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Investigative series '40 Acres and a Lie' explores the history of a government program that gave formerly enslaved people land titles, only to take the land back

In "40 Acres and a Lie," a three-part series from Reveal and the Center for Public Integrity, reporters tell the history of an often-misunderstood government program that gave formerly enslaved people land titles, only to take the land back.
Chris Burnett
In "40 Acres and a Lie," a three-part series from Reveal and the Center for Public Integrity, reporters tell the history of an often-misunderstood government program that gave formerly enslaved people land titles, only to take the land back.

On the next Charlotte Talks, we take a deep dive into a recent investigation conducted by the Center for Public Integrity in collaboration with the public radio show Reveal and Mother Jones magazine.

The investigation focuses on how dozens of Black families recently learned that the federal government took the land of 1,250 enslaved people in Georgia and South Carolina right after the Civil War and denied them intergenerational wealth.

General Sherman set aside a 30-mile wide strip of Confederate plantations from Charleston, SC, to Jacksonville, FL, and redistributed it to formerly enslaved people.
Chris Burnett
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Federico Respini/Unsplash
General Sherman set aside a 30-mile-wide strip of Confederate plantations from Charleston, S.C., to Jacksonville, Fla., and redistributed it to formerly enslaved people.

Reporters at the Center for Public Integrity made this discovery by analyzing recently digitized records from the Reconstruction-era Freedmen's Bureau, and identified 1,250 formerly enslaved men and women who received land as part of the infamous “40 Acres and a Mule” program — only to then have that land taken back. Some of the land is now located in gated, majority-white communities — and worth as much as $2.5 million.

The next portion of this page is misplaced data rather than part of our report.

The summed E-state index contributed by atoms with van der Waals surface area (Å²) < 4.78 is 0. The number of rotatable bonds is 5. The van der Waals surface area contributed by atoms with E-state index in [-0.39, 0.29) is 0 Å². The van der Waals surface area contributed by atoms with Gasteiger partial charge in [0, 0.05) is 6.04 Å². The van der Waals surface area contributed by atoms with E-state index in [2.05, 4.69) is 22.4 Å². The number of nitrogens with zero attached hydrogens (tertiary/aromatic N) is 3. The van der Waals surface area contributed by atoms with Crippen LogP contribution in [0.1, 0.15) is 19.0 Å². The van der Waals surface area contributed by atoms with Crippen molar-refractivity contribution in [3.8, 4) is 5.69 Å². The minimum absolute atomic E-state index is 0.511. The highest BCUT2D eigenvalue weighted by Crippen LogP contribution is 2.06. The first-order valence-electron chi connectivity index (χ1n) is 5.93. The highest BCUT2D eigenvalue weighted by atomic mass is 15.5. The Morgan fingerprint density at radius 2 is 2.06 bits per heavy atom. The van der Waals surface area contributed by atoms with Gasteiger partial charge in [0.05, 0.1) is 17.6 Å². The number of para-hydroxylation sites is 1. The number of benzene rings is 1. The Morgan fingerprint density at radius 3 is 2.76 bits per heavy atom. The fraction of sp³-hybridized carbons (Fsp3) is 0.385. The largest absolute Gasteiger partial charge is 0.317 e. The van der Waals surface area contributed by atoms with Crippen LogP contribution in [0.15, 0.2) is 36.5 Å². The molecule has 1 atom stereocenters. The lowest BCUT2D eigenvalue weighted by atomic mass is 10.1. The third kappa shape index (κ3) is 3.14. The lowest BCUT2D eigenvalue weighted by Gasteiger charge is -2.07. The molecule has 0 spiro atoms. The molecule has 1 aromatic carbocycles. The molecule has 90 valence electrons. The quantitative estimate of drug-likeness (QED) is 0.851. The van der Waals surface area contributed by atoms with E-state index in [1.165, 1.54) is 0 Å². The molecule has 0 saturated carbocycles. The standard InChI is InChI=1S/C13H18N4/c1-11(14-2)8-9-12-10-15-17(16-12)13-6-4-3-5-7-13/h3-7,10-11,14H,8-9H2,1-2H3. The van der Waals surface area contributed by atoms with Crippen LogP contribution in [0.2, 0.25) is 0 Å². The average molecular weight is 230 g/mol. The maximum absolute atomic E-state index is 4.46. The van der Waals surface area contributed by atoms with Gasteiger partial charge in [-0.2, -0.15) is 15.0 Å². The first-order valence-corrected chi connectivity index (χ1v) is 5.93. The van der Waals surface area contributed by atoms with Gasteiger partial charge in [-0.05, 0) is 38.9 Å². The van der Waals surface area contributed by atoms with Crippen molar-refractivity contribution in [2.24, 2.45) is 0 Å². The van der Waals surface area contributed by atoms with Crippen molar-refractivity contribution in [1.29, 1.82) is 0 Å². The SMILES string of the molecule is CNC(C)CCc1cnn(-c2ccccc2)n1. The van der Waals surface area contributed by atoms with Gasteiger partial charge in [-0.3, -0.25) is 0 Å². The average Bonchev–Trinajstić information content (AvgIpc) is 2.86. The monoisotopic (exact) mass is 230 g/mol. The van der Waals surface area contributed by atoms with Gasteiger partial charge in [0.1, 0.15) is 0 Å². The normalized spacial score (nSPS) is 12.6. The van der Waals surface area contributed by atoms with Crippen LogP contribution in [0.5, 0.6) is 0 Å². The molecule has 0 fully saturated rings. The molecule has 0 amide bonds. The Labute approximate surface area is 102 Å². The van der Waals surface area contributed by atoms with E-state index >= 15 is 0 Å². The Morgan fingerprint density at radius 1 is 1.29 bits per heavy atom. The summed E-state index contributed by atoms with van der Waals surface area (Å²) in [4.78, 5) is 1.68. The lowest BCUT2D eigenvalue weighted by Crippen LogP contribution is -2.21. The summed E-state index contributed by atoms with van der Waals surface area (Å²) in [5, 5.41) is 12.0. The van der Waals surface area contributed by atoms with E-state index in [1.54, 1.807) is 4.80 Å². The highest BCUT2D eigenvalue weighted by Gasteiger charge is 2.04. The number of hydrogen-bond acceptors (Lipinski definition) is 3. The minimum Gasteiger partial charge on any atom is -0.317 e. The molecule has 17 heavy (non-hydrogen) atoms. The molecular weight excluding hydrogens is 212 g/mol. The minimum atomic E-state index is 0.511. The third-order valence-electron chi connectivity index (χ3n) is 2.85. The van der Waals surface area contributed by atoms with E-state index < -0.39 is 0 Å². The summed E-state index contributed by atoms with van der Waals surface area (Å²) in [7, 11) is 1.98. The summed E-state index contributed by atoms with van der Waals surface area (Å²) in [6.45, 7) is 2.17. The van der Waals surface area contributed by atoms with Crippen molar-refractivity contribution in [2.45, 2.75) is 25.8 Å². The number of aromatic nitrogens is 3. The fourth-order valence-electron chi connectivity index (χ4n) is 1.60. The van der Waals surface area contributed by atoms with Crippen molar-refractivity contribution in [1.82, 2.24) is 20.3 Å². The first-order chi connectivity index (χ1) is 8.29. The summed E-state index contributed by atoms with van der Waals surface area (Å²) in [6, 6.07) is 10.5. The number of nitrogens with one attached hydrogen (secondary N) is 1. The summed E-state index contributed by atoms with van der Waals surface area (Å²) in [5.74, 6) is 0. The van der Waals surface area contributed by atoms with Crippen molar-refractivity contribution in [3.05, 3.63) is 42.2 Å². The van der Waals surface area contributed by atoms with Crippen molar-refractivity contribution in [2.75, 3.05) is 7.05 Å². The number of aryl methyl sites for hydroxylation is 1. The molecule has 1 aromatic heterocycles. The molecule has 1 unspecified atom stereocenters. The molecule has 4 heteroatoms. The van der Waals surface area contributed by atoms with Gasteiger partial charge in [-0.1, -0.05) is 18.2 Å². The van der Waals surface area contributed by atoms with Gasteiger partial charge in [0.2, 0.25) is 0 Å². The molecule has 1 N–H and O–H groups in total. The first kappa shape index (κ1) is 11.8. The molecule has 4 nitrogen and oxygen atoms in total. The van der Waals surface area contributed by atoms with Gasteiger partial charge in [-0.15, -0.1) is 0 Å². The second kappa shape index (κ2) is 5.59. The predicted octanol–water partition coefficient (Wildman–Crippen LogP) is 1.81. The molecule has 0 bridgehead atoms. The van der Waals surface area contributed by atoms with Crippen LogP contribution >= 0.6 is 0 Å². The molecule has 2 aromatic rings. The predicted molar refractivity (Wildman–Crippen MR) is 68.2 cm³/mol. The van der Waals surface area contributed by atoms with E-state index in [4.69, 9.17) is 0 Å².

Ruth Wilson shows old family photos.
Alexia Fernandez Campbell
Ruth Wilson shows old family photos.

The discovery is significant because it was largely assumed such lands were only promised to Black people, and yet this two-year investigation demonstrates that was not the case. It’s also the largest collection of land titles from the “40 Acres” program to ever be analyzed and published.

We sit down with two of the reporters who worked on this series, as well as a descendant whose family had been promised land — only to have it taken away.

GUESTS:

Alexia Fernandez Campbell, senior investigative reporter at the Center for Public Integrity in Washington, D.C., where she covers labor and inequality.
April Simpson, senior reporter covering racial equity at the Center for Public Integrity.
Ruth Wilson, North Carolina native and the descendant of formerly enslaved people.

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Sarah Delia is a Senior Producer for Charlotte Talks with Mike Collins. Sarah joined the WFAE news team in 2014. An Edward R. Murrow Award-winning journalist, Sarah has lived and told stories from Maine, New York, Indiana, Alabama, Virginia and North Carolina. Sarah received her B.A. in English and Art history from James Madison University, where she began her broadcast career at college radio station WXJM. Sarah has interned and worked at NPR in Washington DC, interned and freelanced for WNYC, and attended the Salt Institute for Radio Documentary Studies.